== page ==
It generally seems to be true that the deeper we look into things the simpler and more physical their causes appear. You might ask, “Why carbon?”, wondering why there’s so much of it here on Earth. And the physicists will tell you it all comes from nucleosynthesis in stars. Is nucleosynthesis “God”? Are stars?

So even if I accept their first premise, that all things are caused, I see no reason to believe that the primal trigger for all existence was an intelligent being with human-like personal qualities, like love and morality. Quite the opposite actually. This is an argument that leads me far, far away from the typical religious perspective of a deity, and closer and closer to an atheistic, scientific view of the universe.

In this sense, the religious apologists seem to be thrilled with internal dissent within the atheist community, because it is a useful distraction from the bullshit they’ve been peddling for a few centuries.

02 Feb 00:00

Saliva Pool

by xkcd

Saliva Pool

How long would it take for a single person to fill up an entire swimming pool with their own saliva?

—Mary Griffin, 9th grade

The average kid produces about half a liter of saliva per day, according to the paper Estimation of the total saliva volume produced per day in five-year-old children, which I like to imagine was mailed to the Archives of Oral Biology in a slightly sticky, dripping envelope.

A five-year-old probably produces proportionally less saliva than a larger adult. On the other hand, I'm not comfortable betting that anyone produces more drool than a little kid, so let's be conservative and use the paper's figure.

If you're collecting your saliva,[1]This question is gross, by the way. you can't use it to eat.[2]I hope. You could get around this by chewing gum or something, to get your body to produce extra saliva, or just by drinking liquid food or getting an IV.

At the rate of 500 mL per day from the paper, it would take you about a year to fill a typical bathtub.

A bathtub full of saliva is pretty gross, but that's not what you asked about. For some reason—I don't really want to know why—you asked about filling a pool.

Let's imagine an Olympic-sized swimming pool, which is 25 meters by 50 meters. Depths vary, but we'll suppose this one is uniformly 4 feet deep,[3]You can read more of the regulations here; a pool with starting blocks does need a slightly deeper bit near each end, but it can be shallower in the middle. There doesn't seem to be anything in the rules about a maximum depth, so I suppose you can make a pool that continues through to the other side of the Earth, but then you run into trouble when you try to follow the instructions in section FR 2.14 about painting lane markings on the bottom. so you can probably stand up in it.

At 500 mL per day, it would take you 8,345 years to fill this pool. That's a long time for the rest of us to wait, so let's imagine you went back in time to get started on this project early.

8,345 years ago, the ice sheets that covered much of the northern parts of the world had mostly receded, and humans had just begun to develop agriculture. Let's imagine you started your project then.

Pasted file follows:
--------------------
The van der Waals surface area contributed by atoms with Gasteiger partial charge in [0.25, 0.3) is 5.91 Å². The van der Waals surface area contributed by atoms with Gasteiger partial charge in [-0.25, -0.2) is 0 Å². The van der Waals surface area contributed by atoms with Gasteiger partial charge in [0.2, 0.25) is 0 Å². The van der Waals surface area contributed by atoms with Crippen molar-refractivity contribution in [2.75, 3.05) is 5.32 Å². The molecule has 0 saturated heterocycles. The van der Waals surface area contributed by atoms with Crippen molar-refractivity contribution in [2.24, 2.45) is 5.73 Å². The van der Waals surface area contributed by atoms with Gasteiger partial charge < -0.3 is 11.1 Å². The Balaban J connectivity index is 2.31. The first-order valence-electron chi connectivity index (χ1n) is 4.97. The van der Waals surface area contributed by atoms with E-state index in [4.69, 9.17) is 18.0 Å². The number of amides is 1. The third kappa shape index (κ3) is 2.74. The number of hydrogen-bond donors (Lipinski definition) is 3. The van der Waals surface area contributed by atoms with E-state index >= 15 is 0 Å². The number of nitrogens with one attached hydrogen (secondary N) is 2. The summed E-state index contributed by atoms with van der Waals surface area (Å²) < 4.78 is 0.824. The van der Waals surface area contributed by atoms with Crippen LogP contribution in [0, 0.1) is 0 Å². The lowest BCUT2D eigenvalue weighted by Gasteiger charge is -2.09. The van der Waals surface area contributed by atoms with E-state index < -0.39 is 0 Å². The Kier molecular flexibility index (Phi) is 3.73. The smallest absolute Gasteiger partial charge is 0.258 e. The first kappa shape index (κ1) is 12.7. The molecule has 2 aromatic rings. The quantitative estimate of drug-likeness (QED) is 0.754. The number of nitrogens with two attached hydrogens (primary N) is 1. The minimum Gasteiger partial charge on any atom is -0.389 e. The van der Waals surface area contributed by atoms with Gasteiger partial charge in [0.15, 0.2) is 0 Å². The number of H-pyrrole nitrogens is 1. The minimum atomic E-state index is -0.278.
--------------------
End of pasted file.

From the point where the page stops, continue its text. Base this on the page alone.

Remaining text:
By 4000 BCE, when the civilizations of the Fertile Crescent had begun to develop in modern-day Iraq, the saliva would be a foot deep, covering your feet and ankles.

By 3200 BCE, when writing was first developed, the saliva would creep past your knees.

Around the mid-2000s BCE, the Great Pyramid was constructed and early Mayan cultures emerged. At this point, the saliva would be getting close to your fingertips if you didn't lift your arms up.

Around 1600 BCE, the eruption of a huge volcano in the Greek island now known as Santorini caused a massive tsunami which devastated the Minoan civilization, possibly causing its final collapse. As this happened, the saliva would probably be approaching waist-deep.

The saliva would continue to rise throughout the next three millennia of history, and by the time of Europe's industrial revolution it would be chest-deep, easily enough saliva to swim in. The last 200 years would add the final 3 centimeters, and the pool would finally be filled.

It would take a long time, sure. But it would all be worth it, because at the end of it all, you'd have an Olympic-size swimming pool full of saliva. And isn't that, deep down, all any of us really want?[4]No. It is not.

02 Feb 23:23

"Ghastly facadism" decried

by Minnesotastan

Excerpts and a couple photos from an interesting post in Spitalfields Life:
"As if I were being poked repeatedly in the eye with a blunt stick, I cannot avoid becoming increasingly aware of a painfully cynical trend in London architecture which threatens to turn the city into the backlot of an abandoned movie studio..."

I don't know the backstory, but the implication is that local building codes require developers of new properties to retain or install a facade comparable to that of the historic building being replaced.  I'll let the blogger offer the final statement:
A kind of authenticity’ is British Land’s oxymoronical attempt to sell this approach in their Norton Folgate publicity, as if there were fifty-seven varieties of authenticity, when ‘authentic’ is not a relative term – something is either authentic or it is phoney.
Perhaps some reader of TYWKIWDBI can fill us in with some background.